In Ispagnac begins the narrowest and most beautiful part of the Gorges du Tarn. The road leads along the western river bank through some lovely villages like Sainte-Enimie (one of 'Les Plus Beaux Villages de France'), Sainte-Chély-du-Tarn, or La Malène. Here, the buildings are made of limestone, but similar to the granite architecture at Mont Lozère also plain and massive, in harmony with the nature around. The most picturesque villages are on the eastern bank: Castelbouc and Hauterives (photo), the small houses seem to glue on the steep slope. Hauterives can only be reached by foot, there is no street. The gorge is a popular tourist destination, in particular with canoeists. We learned that many of the houses have been restored and are used as summer and weekend cottages. In Vignes, a winding road branches off towards Point Sublime, a viewing point with a great panoramic view of the Gorges du Tarn, the short detour is worthwhile. The gorge ends at Le Rozier. When we arrived there, it was early enough to visit the Chaos de Montpellier-le-Vieux. Like Els, we took the red walk and enjoyed our hike through the rock formations with curious names like 'Crocodile', 'Door of Mycène', or 'Large Sphinx'.
We stayed overnight near Millau, where we also visited the Millau Viaduct. For the next day, we actually had planned a longer hike in the Causse Méjan (a hike in one of these austere and almost deserted Causses must be very contemplative). But the weather was cloudy and windy, so we skipped our hike in favour of a visit in Roquefort. We took a guided tour at the Roquefort Sociète, the largest cheese manufacturer in Roquefort. The tour (1 hour) started with an animated model explaining the geology that formed the cave. At the next stop we saw a 'fleurine' - one of the narrow fissures that extends through the entire rock and allows air circulation, a unique feature important for the maturation of the Roquefort. Then we watched a film on the history and the process of cheese making, followed by a rather dispensable sound-and-light-show. Too much of that multi-media stuff for my taste. The caves themselves were rather disappointing. We expected a high vaulted cellar, similar to an old wine cellar. But the cave was divided into various levels by timber floors, the levels were not much higher than a normal room. Behind acrylic glass we saw rows of cheese wheels stored on wooden shelves. The guide explained the different steps of Roquefort production and demonstrated how a cheese wheel is wrapped in a thin sheet of pewter, obviously also an important step. The tour was in French, but there are explanatory panels in various languages. Finally, we tasted three different types of Roquefort. The tour was not bad, but I don't think that Els has missed a lot. However, the caves could be more interesting at one of the smaller manufacturers.
After that we had short stops at the Templar sites Viala du Pas de Jaux, Sainte-Eulalie-de-Cernon, and La Couvertoirade. The latter is the most interesting, like a smaller copy of Carcassonne, but not a must-see. Finally, we had a last stop at the Cirque de Navacelles, also mentioned in Els' review above.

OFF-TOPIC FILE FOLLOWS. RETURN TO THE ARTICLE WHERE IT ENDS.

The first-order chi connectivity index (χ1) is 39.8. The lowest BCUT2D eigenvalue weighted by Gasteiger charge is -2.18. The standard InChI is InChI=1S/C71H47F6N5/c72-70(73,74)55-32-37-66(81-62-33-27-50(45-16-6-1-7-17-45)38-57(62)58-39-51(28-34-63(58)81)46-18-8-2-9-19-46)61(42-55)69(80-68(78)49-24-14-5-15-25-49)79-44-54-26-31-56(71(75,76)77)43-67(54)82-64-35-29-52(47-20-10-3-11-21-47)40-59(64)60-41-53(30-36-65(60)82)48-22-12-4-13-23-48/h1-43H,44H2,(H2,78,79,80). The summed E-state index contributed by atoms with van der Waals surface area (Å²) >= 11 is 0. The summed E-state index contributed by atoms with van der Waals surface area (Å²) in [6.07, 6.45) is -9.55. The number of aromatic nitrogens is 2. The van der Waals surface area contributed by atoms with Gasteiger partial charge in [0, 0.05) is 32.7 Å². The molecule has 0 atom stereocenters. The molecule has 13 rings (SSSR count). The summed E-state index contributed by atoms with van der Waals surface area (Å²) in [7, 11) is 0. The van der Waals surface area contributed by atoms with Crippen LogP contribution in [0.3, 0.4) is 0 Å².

All in all, an interesting and probably underrated WHS, with worth seeing natural sites and intact rural architecture. We saw the pasture landscape, we saw barns for sheep, drinking troughs (lavogne) for sheep, and a cistern, we tasted sheep's cheese, and we met a woman selling sheep's wool, but in two days we never saw a sheep!
Clyde - March 2013
I visited this vast WHS in April 2012. I enjoyed the picturesque landscape contrasts of garigue, trees, streams, etc. Best to visit by car on a sunny day and then enjoy trekking and hiking in the countryside.
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Full name: The Causses and the Cévennes, Mediterranean agro-pastoral Cultural Landscape
2011 - InscribedReasons for inscription
2011 - Advisory Body overruledICOMOS had suggested deferral
2009 - ReferredMore focus on agro-pastoralism
2006 - ReferredNo explanation given
The site has 22 connections. Show all
- Dry Stone Construction farmhouses
- Irrigation and drainage use of irrigated terraces for agriculture
- Pastoralism agro-pastoral Cultural Landscape, cattle and sheep
- Silk Manufacture mulberry cultivation
- Transhumance "The northern part of the Cévennes NP encompasses the grazed granite uplands around Mont Lozère. Here (is) .. good summer grazing by large flocks of sheep travelling north from farms to the south of the National Park in Languedoc near the coast, a system of transhumance that has persisted since the 12th century"
- Queen Victoria Édouard Martel named one of the rocks after Queen Victoria, to celebrate the Entente cordiale
Religion and Belief
- Protestantism In the 16th century Protestantism spread into the Cévennes along the trade routes from Geneva. Many merchants, traders and craftsmen became converts, forming islands of Protestantism amidst Catholic farmers. (AB ev)
- Built in the 12th century The fundamental changes to the landscape that can still be perceived today took place between the 12th and 14th centuries when several monastic orders, including Benedictines, Hospitaliers and Knights Templars gained control of extensive lands (AB ev)
- Slow Food Movement Roquefort
WHS on Other Lists
- World Biosphere Reserves Cévennes National Park